First came the documentaries, with Channel 4’s ‘George Clarke’s National Trust Unlocked’ leading the pack. Those shows were easier to film during lockdown conditions. But now even the sumptuous period dramas are getting back up and running – including Amazon and BBC One’s The Pursuit of Love.

Pursuit of Love
Emily Beecham and Lily James in The Pursuit of Love

“This is the first one that we’ve had in big historical houses, in fact four houses,” Edgington says. “So what’s been interesting is that they were the first to put their toe in the water in terms of costume dramas, and so the COVID side of it has meant: well, they need longer, they need longer at the property to do the prep, and the strike [taking everything down].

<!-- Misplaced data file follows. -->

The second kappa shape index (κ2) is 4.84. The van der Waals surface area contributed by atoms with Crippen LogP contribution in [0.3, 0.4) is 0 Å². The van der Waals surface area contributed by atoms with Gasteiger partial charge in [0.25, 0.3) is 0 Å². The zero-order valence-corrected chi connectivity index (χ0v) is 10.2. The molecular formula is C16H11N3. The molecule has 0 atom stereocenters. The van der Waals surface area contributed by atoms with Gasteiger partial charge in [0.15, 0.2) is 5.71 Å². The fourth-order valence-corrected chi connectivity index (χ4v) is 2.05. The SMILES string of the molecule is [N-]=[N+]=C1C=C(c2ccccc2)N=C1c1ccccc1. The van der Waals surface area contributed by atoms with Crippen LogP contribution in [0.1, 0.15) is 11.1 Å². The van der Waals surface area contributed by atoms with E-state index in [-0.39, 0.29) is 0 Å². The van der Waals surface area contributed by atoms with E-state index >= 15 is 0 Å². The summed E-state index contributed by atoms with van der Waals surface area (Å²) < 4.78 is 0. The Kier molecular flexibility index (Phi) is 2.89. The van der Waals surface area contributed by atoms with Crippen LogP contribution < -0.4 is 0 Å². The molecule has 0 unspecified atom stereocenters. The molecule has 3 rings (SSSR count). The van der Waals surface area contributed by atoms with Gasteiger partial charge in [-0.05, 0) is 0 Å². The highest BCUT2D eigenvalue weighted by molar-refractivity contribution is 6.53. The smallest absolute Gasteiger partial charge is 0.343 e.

“They’ve kind of geographically had to settle themselves into one area, so they’ve had to find the locations within – I assume they’re based in Bristol, but they’ve obviously had to find all the locations within an hour, maybe an hour and a half of there, simply because there weren’t hotels available for people to isolate.

“And I know that various departments are having to stay in their bubble – so whereas previously you would have had the lighting guys, the prop guys, and everyone else in the room at the same time, even on the recce’s we’ve had to separate them. They’ve had to go in, look at it, come out, and then actually on the shoot they’ve had to do the same thing. The lighting department goes in, does its thing, then the prop guys, then somebody else goes in and does their thing.